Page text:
QUESTIONS FOR A GHOST?
Do you have questions for a ghost? We do!
We talked with Jennifer Teel who plays the Ghost of Christmas Past in LYRIC’S A CHRISTMAS CAROL. Teel has been with Lyric for 4 years, and this is her 3rd time to be playing the Ghost of Christmas Past. Let’s take a look at how Teel prepares for this role!
How do you get into character?
The act of putting on crazy amounts of glitter, and being covered in sequin puts me right into the zone. Top that off with the first push off of soaring through the air, it’s pretty easy to get into character. It’s hard not to feel magical when you’re flying above the crowd and you see children grinning ear to ear while waving to you.
What is your favorite part about playing a ghost? Why?
I think my favorite part of being the Ghost of The Christmas Past is her message and how efficiently she delivers it. I’ve always envisioned her as Scrooge’s guardian angel of sorts, and that she represents his lost innocence. Secretly I think she is Fan, Scrooge’s little sister who passed away long ago, and I channel her when delivering my lines.
How do you like performing your entire part in the air?
For the most part, I love it. Toward the beginning of my air time, it’s always fun, but about half way through, I start to really feel the harness. But regardless of the pain, it is still a unique experience and always a thrill. We’ve timed it, and I’m in the air between 21-22 min, straight.
What is the hardest part about performing in the air?
The hardest part is continually moving, keeping everything controlled, finding and keeping the timing with my flying coordinators, and making it look like the whole thing is smooth and easy. Many people don’t know that I have little control of my movement while I’m up in the air. Anytime I move up and down, someone else is controlling that. Anytime I fly forward, or turn around, I have no control of that. All of that is done by my flying coordinators. The only thing I control is my arm, leg movement, and my tilt. I tilt my body and move my arms to signal when I am ready to move from one place to the next. If our timing is even a second off, and I tilt before they move me, I can flip completely around. It is a well rehearsed dance, between myself and the flying coordinators to make it all look smooth.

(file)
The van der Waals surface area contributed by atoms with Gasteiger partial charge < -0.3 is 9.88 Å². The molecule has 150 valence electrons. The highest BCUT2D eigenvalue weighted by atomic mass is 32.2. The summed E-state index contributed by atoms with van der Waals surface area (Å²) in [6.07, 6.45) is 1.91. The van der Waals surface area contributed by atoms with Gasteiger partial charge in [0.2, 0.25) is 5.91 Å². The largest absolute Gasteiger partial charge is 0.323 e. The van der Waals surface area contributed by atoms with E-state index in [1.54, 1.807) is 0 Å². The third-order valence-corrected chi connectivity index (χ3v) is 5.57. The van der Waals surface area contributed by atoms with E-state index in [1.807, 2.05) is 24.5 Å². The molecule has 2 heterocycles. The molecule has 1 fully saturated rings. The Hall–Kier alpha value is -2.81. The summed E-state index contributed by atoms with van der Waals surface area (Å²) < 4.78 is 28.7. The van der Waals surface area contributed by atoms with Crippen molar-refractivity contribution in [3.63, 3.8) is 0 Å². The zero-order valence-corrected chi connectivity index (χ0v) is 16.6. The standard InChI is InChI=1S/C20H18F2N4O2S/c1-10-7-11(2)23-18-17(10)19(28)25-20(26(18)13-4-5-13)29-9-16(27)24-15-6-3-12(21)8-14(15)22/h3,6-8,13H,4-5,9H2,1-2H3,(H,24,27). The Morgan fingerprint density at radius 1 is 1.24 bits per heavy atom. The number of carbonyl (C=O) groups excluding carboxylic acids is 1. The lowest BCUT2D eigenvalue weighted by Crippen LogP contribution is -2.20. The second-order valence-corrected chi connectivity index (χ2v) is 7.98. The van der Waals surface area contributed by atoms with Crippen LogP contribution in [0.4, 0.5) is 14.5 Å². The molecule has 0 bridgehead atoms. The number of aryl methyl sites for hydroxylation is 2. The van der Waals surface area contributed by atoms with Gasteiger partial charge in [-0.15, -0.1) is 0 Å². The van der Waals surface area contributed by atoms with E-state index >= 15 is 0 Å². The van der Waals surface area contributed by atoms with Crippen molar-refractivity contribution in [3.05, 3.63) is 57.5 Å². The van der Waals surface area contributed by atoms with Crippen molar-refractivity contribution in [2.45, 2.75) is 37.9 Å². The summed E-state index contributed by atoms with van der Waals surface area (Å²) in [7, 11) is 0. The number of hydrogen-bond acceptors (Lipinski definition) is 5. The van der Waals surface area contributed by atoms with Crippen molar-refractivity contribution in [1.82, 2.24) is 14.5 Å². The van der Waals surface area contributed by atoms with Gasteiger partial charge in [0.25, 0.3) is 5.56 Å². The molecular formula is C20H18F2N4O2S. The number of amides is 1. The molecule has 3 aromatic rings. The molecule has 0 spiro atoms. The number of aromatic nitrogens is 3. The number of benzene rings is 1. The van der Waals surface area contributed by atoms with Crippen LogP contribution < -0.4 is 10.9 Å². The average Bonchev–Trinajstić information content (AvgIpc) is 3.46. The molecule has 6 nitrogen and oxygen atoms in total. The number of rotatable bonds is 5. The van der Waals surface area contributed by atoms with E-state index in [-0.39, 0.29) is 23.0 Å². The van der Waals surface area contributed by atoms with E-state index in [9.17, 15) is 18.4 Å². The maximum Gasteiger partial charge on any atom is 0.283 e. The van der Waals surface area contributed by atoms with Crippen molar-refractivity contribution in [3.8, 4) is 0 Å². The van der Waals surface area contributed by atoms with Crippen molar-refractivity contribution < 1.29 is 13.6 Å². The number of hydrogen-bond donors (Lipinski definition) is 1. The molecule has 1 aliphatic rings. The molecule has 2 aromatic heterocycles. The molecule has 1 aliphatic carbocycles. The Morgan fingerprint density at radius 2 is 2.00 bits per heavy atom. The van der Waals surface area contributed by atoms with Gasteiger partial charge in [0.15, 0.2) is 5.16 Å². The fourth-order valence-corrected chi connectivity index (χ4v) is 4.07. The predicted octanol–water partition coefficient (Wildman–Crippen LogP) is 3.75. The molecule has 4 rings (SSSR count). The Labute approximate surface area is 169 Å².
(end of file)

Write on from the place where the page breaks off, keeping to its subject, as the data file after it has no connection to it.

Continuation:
How does CAROL differ from other productions you have been a part of?
I’ve actually played the Ghost of Christmas Past twice at different theatres before joining LYRIC’S A CHRISTMAS CAROL. Surprisingly, there are several differences in Lyric’s production from the past productions I’ve been a part of. For instance, Lyric’s production is the only show I have ever flown in. None of the other shows had a giant 20 foot terrifying puppet for the Ghost of Christmas Yet to Come. The seamlessness of all the scene transitions was one thing that amazed me. Incorporating traditional Christmas carols for every scene change makes the show feel almost like a musical, without the added the time it would take for big show numbers. It really is impressive how fast moving and impactful this production is.
How has the show changed from year to year?
Well each year we have a new group of children brought into the cast. I feel they bring new life and a freshness to the show every year. Watching the new kids during the rehearsal process is always a blast. Everything is new to them. That helps all of us who come back each year to see the show through a new set of eyes. Helps us to find the magic and importance of the story we are telling.
What does a day-in-the-life look like for you?
If it’s a weekday: Get up, take the kids to school, grab coffee ASAP, check and reply to client emails, jump in the shower, head to the office and prep for upcoming events, pick up kids from school, attempt to get errands/a chore done, eat (somewhere in there), head to the theatre, throw hair in pin curls, put on stage makeup, get into costume, start the show, grab dinner (if I didn’t get to eat before hand), head home to say goodnight to kids, then snuggle with my husband while watching TV until I fall asleep.